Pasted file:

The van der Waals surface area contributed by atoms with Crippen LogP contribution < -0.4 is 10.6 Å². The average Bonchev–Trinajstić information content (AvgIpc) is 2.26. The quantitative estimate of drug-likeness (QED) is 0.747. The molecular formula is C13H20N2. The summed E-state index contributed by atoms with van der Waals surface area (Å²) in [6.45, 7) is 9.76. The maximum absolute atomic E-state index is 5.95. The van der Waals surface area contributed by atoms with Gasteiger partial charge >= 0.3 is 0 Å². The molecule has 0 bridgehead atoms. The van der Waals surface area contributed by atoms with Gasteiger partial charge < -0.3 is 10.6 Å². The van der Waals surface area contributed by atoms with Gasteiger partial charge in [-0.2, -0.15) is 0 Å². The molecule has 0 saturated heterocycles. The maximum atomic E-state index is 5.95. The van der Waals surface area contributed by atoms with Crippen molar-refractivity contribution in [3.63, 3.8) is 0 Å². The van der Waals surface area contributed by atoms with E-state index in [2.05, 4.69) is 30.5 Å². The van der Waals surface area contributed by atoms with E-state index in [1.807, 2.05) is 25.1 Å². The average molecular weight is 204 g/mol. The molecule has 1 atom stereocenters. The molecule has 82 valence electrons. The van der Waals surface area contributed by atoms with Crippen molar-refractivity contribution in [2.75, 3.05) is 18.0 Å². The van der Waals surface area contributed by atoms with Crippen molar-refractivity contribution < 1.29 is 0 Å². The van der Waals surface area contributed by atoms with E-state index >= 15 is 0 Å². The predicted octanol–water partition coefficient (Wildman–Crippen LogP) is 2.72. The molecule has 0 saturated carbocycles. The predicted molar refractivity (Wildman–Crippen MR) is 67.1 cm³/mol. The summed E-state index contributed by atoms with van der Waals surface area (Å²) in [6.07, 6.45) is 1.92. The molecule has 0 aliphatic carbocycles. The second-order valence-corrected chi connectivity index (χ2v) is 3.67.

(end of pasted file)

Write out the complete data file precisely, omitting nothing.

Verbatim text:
The van der Waals surface area contributed by atoms with Crippen LogP contribution < -0.4 is 10.6 Å². The average Bonchev–Trinajstić information content (AvgIpc) is 2.26. The quantitative estimate of drug-likeness (QED) is 0.747. The molecular formula is C13H20N2. The summed E-state index contributed by atoms with van der Waals surface area (Å²) in [6.45, 7) is 9.76. The maximum absolute atomic E-state index is 5.95. The van der Waals surface area contributed by atoms with Gasteiger partial charge >= 0.3 is 0 Å². The molecule has 0 bridgehead atoms. The van der Waals surface area contributed by atoms with Gasteiger partial charge < -0.3 is 10.6 Å². The van der Waals surface area contributed by atoms with Gasteiger partial charge in [-0.2, -0.15) is 0 Å². The molecule has 0 saturated heterocycles. The maximum atomic E-state index is 5.95. The van der Waals surface area contributed by atoms with Crippen molar-refractivity contribution in [3.63, 3.8) is 0 Å². The van der Waals surface area contributed by atoms with E-state index in [2.05, 4.69) is 30.5 Å². The van der Waals surface area contributed by atoms with E-state index in [1.807, 2.05) is 25.1 Å². The average molecular weight is 204 g/mol. The molecule has 1 atom stereocenters. The molecule has 82 valence electrons. The van der Waals surface area contributed by atoms with Crippen molar-refractivity contribution in [2.75, 3.05) is 18.0 Å². The van der Waals surface area contributed by atoms with Crippen molar-refractivity contribution < 1.29 is 0 Å². The van der Waals surface area contributed by atoms with E-state index >= 15 is 0 Å². The predicted octanol–water partition coefficient (Wildman–Crippen LogP) is 2.72. The molecule has 0 saturated carbocycles. The predicted molar refractivity (Wildman–Crippen MR) is 67.1 cm³/mol. The summed E-state index contributed by atoms with van der Waals surface area (Å²) in [6.07, 6.45) is 1.92. The molecule has 0 aliphatic carbocycles. The second-order valence-corrected chi connectivity index (χ2v) is 3.67.